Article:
Power to the people

I was struck by this stat in a New York Times story today about consumers taking charge of their junk mail: 148,471,508 phone numbers are now on the federal do-not-call list with 300,000 more added every week. There weren’t that many votes cast for President in 2004. Pardon me, but I have to reach into the drawer and dust off my T-shirt with Jarvis’ First Law of media and life: Give people control and we will use it; don’t give us control and you will lose us. Give us the chance to take control of our lives, and we will, by the hundreds of millions. And then I was struck by a second story in the paper: A grocery store put up its own labels rating foods on their nutritional value and found that it affected sales: more people bought the good stuff. Give us information and you give us control and we will use it. Isn’t that what media is all about? It’s simple and obvious but too often forgotten.

  • Nasser

    Amazing that you can still be so naive

  • Eric Gauvin

    I can’t say that a three-star nutritional rating system is a great example of “power to the people.” It’s a marketing promotion and represents the dumbing down of American consumers. Do you really think this will provide people with an increased knowledge of nutrition and empower them to make better decisions about what foods to eat?

  • Sam Davis

    I don’t think this is naive at all. When people have information and the concurrent freedom to control their own lives, by and large – studies show more than 65%, btw – they make the right decisions.

    Why is this? Because any reasonably intelligent adult is far better able to make decisions about his or her own life – the life with which he or she is most familiar – than an expert, technocrat or similar crat at a government bureau somewhere.

    We are not sheep and we do not need public authority Border collies to herd us around.

  • Eric Gauvin

    A three-star rating system provided by a supermarket whose objective is to sell you products doesn’t sound like more information—it sounds like less information. Why not just read the label, which already has a lot if info?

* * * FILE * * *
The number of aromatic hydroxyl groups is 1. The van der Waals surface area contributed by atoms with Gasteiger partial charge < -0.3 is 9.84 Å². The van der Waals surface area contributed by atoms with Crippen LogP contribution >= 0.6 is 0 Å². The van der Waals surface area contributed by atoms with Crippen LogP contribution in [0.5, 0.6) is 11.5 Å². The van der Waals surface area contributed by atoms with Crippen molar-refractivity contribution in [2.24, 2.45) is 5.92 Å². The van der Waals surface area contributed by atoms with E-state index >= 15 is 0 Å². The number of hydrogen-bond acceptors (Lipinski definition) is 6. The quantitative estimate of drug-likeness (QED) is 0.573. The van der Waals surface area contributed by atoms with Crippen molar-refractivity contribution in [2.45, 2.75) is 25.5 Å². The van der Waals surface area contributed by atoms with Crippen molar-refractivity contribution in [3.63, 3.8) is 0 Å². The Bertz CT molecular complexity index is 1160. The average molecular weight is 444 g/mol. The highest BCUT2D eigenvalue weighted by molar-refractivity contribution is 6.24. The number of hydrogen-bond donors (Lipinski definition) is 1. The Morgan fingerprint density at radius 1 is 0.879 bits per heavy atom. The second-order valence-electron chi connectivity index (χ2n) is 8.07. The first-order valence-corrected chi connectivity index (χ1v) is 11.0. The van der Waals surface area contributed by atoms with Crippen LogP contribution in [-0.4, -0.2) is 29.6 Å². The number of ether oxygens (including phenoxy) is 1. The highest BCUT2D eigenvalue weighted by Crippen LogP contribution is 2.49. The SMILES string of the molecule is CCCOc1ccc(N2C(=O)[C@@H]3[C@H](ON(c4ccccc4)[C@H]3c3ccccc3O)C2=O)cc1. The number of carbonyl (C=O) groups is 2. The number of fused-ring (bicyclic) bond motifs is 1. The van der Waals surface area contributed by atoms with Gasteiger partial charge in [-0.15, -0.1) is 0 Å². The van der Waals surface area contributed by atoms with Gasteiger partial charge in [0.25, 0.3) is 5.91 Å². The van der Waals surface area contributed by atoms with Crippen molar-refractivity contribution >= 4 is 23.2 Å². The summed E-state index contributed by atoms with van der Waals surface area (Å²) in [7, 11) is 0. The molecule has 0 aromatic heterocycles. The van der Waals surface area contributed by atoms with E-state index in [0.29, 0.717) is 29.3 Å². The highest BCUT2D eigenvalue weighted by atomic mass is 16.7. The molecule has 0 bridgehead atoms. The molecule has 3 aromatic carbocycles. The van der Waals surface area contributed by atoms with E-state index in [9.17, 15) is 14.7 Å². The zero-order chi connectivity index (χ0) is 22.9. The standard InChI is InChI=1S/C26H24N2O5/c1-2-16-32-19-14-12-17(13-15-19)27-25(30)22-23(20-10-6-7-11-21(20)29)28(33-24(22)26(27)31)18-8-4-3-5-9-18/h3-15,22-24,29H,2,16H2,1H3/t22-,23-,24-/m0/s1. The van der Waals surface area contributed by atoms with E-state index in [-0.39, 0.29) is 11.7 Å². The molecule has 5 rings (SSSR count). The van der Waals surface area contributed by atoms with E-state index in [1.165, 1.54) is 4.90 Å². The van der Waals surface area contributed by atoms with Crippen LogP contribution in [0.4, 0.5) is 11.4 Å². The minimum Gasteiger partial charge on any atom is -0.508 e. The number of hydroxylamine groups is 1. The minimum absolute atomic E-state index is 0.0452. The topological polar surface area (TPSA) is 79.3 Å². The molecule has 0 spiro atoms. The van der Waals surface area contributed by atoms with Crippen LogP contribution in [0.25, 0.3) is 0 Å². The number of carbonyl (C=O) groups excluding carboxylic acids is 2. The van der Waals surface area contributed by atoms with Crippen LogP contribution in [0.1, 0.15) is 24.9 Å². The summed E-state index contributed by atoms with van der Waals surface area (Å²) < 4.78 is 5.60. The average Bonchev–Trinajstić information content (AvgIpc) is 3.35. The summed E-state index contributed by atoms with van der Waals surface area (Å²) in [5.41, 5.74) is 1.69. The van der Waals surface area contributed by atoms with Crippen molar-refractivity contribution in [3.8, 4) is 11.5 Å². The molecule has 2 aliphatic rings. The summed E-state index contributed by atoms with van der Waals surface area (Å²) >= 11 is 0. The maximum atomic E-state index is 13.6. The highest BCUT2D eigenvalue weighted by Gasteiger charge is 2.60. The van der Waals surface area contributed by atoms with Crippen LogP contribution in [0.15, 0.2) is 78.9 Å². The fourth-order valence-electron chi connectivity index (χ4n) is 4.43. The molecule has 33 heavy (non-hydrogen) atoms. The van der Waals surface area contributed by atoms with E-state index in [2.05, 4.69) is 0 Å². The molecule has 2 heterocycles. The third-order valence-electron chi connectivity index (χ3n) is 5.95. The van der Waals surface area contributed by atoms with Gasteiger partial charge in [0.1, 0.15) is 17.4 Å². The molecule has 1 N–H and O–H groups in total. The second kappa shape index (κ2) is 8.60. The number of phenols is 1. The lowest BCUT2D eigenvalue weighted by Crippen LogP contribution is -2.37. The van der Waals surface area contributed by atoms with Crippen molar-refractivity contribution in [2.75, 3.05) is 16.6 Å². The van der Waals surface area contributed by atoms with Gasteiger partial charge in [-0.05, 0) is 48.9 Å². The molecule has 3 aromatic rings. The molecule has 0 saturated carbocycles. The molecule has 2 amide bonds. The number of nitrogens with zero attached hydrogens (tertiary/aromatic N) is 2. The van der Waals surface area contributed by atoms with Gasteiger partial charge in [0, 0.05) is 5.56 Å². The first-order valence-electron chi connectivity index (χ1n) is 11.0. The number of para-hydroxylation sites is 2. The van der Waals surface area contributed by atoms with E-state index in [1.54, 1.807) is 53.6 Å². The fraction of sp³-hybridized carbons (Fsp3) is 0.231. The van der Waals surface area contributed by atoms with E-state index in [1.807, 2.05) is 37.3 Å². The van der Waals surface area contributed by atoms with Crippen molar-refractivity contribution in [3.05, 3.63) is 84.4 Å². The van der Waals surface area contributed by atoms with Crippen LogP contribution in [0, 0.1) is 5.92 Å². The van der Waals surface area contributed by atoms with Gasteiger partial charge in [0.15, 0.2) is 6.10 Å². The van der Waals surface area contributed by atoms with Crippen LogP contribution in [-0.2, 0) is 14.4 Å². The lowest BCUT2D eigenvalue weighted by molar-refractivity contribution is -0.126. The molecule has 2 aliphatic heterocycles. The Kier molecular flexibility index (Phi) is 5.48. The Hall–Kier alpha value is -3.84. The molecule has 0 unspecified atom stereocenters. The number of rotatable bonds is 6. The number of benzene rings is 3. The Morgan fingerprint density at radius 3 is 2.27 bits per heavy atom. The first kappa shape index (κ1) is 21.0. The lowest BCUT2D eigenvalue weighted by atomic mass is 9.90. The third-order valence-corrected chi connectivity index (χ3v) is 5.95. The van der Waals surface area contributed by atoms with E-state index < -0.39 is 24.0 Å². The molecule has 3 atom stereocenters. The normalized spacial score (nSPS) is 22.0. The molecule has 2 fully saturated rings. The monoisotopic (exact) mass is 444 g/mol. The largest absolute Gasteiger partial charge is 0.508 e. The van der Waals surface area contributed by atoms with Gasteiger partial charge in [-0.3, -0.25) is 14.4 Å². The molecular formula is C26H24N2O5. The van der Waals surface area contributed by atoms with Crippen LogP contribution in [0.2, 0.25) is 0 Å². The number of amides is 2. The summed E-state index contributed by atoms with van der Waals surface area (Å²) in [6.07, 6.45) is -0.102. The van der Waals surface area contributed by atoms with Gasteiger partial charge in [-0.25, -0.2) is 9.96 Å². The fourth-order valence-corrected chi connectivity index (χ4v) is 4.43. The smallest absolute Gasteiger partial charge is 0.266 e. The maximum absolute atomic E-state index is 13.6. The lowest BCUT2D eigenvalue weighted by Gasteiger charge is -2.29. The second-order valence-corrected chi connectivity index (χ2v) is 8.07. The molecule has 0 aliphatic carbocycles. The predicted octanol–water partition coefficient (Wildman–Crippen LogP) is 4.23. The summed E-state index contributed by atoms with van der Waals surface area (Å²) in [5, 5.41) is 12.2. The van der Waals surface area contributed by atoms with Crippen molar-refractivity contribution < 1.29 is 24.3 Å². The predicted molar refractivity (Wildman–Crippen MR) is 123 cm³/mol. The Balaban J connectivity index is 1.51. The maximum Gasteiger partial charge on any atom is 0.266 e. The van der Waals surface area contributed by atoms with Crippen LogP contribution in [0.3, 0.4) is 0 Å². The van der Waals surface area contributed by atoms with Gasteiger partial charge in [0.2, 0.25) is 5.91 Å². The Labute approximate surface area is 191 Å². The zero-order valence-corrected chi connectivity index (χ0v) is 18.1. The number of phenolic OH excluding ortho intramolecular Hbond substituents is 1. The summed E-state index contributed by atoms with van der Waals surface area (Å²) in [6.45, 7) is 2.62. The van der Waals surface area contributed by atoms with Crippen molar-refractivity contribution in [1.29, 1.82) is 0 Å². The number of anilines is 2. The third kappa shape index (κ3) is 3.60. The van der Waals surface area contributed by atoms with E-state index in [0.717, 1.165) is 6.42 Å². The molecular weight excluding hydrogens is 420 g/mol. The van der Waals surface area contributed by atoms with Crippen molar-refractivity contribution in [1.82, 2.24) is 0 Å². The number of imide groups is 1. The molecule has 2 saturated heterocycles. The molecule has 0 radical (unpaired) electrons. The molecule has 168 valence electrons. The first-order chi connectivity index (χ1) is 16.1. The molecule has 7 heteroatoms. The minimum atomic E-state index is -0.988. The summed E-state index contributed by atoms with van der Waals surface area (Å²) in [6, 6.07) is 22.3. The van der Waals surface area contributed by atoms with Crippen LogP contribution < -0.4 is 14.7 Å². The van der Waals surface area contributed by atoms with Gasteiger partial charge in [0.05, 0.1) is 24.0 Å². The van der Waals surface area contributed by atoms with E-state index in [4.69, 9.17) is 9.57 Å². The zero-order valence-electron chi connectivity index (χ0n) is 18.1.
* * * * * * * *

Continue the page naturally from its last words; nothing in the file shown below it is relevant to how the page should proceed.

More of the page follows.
• Sam,

    People are sheep.

  • Pingback: Future Visions()

  • Eric, it’s not about the numbers it’s about making those numbers real, making them front and center.

    If we put warning labels on everything from cigarettes to high chairs, why not on food? Wouldn’t this send a stronger message?

    For more check out my post at http://jburg.typepad.com/future/2007/09/protecting-cons.html

  • Eric Gauvin


    I’ll ask my original question:

    Do you really think this (extremely simplistic means of communication nutritional facts) will provide people with an increased knowledge of nutrition and empower them to make better decisions about what foods to eat? Do you agree with Jeff Jarvis that this is “Power to the people?”

  • Just wanted to drop a note to say I enjoy the blog and the lively commenting crowd.

  • Guy Love

    The label connection is an interesting thing in the sense that all the big corporate food companies fight tooth and nail to make sure that the consumer doesn’t know what they are eating or drinking. Organic fopd has somehow caught on in spite of this effort to suppress information (word of mouth, internet?). Genetic modified food has been a well kept secret from most consumers, and I truly hope that eventually consumers will get the upper hand on the food companies as they seem to be doing with the media companies. This could actually lead to a solution for the obesity problem once people where better informed and demanded the food companies to toe the line or else suffer the consequences. Hopefully, the free flow of information will eventually break through in this area as it has in others.